Verse 6. - The second instance of Divine judgment is taken from the angelic world. The copula connects it closely with the former, and gives it some emphasis: "angels, too," i.e., angels not less than the people selected by God to be a people for himself, have been examples of the terrible law of Divine retribution. The particular class of angels are defined as those who kept not their first estate; or better, their own principality. The idea conveyed by the term here is that of lordship rather than beginning. It is the term which is held by most commentators to be used as a title of angels in such passages as Colossians 1:16; Ephesians 1:21; Ephesians 3:10; Ephesians 6:12, etc., where mention is made of "principalities." In the present passage Tyndale, Cranmer, the Genevan and our Authorized Version agree in rendering it "first estate." But the Rhemish gives "principality," and Wickliffe has "princehood." Those seem right, therefore, who take the reference to be to the Jewish idea of a peculiar dignity or lordship held by the angels in creation. The sin alleged as the reason for the penalty which the writer recalls to the minds of his readers is that they failed to keep this lordship, and left their proper habitation; by which latter clause a descent to a different sphere of being is intended. The penalty itself is this - that God hath kept them in everlasting chains (or, bonds, with the Revised Version) under darkness unto the judgment of the great day. It is well to retain the rendering "kept" in this clause, instead of the "reserved" of the Authorized Version. For the verb used in describing the sin and that used in describing the penalty are the same. As they "kept not their lordship," God has "kept them in everlasting bonds." The word by which the idea of the everlasting is expressed is a peculiarly strong one, occurring only once again in the New Testament, viz. in Romans 1:20, where it is applied to God's "eternal power." It designates these bonds as bonds from which there never can be escape. The place of this present penal detention is declared to be "under darkness." The term selected for the darkness, again, is an unusual one, occurring only here, in verse 13, and in 2 Peter 2:4, 17, and possibly Hebrews 12:18. It means the densest, blackest darkness, and is used both in Homer and in the apocryphal literature (Wisd. 17:2) of the darkness of the nether world. This darkness, as Dean Alford observes, is "considered as brooding over them, and they under it." But this present penal detention is itself the prelude to a still more awful doom - "the judgment of the great day" (cf. Acts 2:20; Revelation 6:17). There is a similar, but less definite, statement on the subject of angelic sin and penalty in 2 Peter 2:4. But these representations differ greatly from others (e.g., Ephesians 2:2; Ephesians 6:12), where the air or the heavenly places appear as the scenes occupied by evil spirits, and these spirits possess freedom. In the New Testament, indeed, there are no passages, except those in Peter and Jude, which speak of fallen angels as at present in bonds. Even in Matthew 25:41, the statement is of a fate prepared, and nothing more. The difference in the two representations is due probably to a difference in the subjects. Other passages refer to the devil and his angels. But in the present passage there is nothing to indicate that the fall of Satan is in view. The sin suggested by the context is not the sin of pride, but a sin against nature. The reference, therefore, is taken to be to the Jewish idea that amatory passion is not limited to the creatures of earth, and that some angels, yielding to the spell of the beauty of the daughters of men, forsook their own kingdom, and entered unto unnatural relations with them. The Jewish belief is seen in the story of Asmodeus in the Book of Tobit; it is found by Josephus (who has been followed by not a few modern interpreters) in Genesis 6:1-4; and it is given with special distinctness in the Book of Enoch.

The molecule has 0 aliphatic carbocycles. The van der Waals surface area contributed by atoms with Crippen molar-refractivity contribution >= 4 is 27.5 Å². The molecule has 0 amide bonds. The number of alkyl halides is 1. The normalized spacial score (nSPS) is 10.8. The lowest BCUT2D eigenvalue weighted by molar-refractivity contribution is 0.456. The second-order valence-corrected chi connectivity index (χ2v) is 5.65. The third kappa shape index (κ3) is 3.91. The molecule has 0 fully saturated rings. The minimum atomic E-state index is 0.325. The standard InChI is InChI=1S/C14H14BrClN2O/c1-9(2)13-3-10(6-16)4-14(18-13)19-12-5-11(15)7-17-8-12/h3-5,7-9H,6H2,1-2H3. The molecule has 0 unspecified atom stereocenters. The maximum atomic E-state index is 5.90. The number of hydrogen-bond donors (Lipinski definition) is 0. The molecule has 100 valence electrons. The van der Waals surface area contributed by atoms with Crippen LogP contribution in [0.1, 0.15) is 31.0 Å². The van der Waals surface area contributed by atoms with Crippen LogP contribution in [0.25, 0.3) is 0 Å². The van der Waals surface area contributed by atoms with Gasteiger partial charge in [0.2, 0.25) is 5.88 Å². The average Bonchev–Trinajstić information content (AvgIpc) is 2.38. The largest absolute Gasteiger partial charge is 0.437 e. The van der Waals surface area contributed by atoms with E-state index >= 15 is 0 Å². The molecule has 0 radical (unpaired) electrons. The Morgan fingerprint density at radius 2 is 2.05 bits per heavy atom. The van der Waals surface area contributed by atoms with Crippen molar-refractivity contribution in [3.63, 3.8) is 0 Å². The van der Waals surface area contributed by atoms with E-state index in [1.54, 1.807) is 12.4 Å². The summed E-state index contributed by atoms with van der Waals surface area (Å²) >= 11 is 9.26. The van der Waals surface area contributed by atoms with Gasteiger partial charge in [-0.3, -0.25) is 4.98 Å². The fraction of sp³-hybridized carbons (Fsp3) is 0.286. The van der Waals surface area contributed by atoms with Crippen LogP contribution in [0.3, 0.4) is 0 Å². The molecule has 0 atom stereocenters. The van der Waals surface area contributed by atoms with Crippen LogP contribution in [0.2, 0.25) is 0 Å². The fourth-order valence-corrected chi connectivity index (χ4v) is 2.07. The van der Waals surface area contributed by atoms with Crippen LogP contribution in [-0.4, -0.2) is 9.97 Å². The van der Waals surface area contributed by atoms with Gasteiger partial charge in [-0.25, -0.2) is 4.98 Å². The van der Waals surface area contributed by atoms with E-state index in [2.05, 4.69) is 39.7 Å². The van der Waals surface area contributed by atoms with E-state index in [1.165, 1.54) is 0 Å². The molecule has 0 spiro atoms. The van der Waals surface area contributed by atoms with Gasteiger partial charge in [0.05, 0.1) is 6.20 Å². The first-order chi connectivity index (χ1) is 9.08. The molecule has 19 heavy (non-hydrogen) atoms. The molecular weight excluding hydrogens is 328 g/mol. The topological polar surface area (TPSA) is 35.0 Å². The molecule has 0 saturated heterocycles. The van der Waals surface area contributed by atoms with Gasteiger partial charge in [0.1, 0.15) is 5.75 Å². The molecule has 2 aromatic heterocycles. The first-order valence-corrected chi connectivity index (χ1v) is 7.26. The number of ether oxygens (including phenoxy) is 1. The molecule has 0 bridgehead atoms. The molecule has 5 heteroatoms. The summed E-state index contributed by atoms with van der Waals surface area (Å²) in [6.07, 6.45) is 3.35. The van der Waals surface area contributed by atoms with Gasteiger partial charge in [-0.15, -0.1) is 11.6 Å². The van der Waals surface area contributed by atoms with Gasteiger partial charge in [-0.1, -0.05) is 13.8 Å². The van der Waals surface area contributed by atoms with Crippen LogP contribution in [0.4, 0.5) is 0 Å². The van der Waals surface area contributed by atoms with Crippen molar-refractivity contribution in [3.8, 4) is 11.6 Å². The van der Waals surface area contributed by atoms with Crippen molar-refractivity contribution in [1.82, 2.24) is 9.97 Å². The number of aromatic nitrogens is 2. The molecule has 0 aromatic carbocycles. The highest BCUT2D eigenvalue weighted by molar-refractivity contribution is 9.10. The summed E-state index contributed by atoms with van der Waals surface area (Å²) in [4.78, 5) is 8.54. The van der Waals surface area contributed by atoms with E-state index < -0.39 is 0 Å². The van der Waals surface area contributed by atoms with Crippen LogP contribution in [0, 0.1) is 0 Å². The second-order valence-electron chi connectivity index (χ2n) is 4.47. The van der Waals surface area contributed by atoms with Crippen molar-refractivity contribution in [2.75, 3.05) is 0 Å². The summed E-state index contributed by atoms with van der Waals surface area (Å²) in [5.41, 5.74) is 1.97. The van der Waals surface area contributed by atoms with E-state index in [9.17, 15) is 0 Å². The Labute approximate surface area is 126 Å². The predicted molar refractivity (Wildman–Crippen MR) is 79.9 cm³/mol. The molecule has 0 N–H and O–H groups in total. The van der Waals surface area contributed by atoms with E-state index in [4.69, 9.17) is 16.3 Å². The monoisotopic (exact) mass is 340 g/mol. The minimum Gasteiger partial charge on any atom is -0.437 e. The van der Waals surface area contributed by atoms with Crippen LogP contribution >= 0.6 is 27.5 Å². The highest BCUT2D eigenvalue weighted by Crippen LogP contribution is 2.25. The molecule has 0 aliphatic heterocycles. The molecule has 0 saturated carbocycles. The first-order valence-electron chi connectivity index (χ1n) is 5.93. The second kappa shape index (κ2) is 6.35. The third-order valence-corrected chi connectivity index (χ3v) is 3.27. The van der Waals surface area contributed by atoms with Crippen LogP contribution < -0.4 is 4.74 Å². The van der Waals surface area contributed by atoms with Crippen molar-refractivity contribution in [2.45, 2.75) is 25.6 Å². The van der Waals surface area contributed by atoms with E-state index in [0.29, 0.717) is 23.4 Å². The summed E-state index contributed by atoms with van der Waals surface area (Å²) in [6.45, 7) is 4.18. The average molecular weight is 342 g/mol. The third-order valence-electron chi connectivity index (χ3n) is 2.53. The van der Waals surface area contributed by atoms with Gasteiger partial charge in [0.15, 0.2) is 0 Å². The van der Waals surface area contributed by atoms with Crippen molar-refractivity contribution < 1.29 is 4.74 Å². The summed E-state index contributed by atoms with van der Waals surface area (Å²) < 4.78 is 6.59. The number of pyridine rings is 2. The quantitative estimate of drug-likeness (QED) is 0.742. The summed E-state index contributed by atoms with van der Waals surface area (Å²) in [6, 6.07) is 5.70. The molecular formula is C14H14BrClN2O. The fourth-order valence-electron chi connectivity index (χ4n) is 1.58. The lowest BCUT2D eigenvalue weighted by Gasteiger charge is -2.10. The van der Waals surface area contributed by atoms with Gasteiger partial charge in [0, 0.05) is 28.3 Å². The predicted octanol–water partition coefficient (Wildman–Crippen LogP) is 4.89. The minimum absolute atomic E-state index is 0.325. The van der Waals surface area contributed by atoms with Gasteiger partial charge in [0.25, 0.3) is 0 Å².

1:5-7 Outward privileges, profession, and apparent conversion, could not secure those from the vengeance of God, who turned aside in unbelief and disobedience. The destruction of the unbelieving Israelites in the wilderness, shows that none ought to presume on their privileges. They had miracles as their daily bread; yet even they perished in unbelief. A great number of the angels were not pleased with the stations God allotted to them; pride was the main and direct cause or occasion of their fall. The fallen angels are kept to the judgment of the great day; and shall fallen men escape it? Surely not. Consider this in due time. The destruction of Sodom is a loud warning to all, to take heed of, and flee from fleshly lusts that war against the soul,And the angels which kept not their first estate,.... Or "principality"; that holy, honourable, and happy condition, in which they were created; for they were created in perfect holiness and righteousness, stood in the relation of sons to God, and were, for the lustre of their nature, comparable to the morning stars; they were among the thrones, dominions, principalities, and powers; were a superior rank of creatures to men, and who beheld the face, and enjoyed the presence of God; but this estate they kept not, for being mutable creatures, one of them first sinning, the rest were drawn into it by him, and so were not what they were before, nor in the same estate, or place: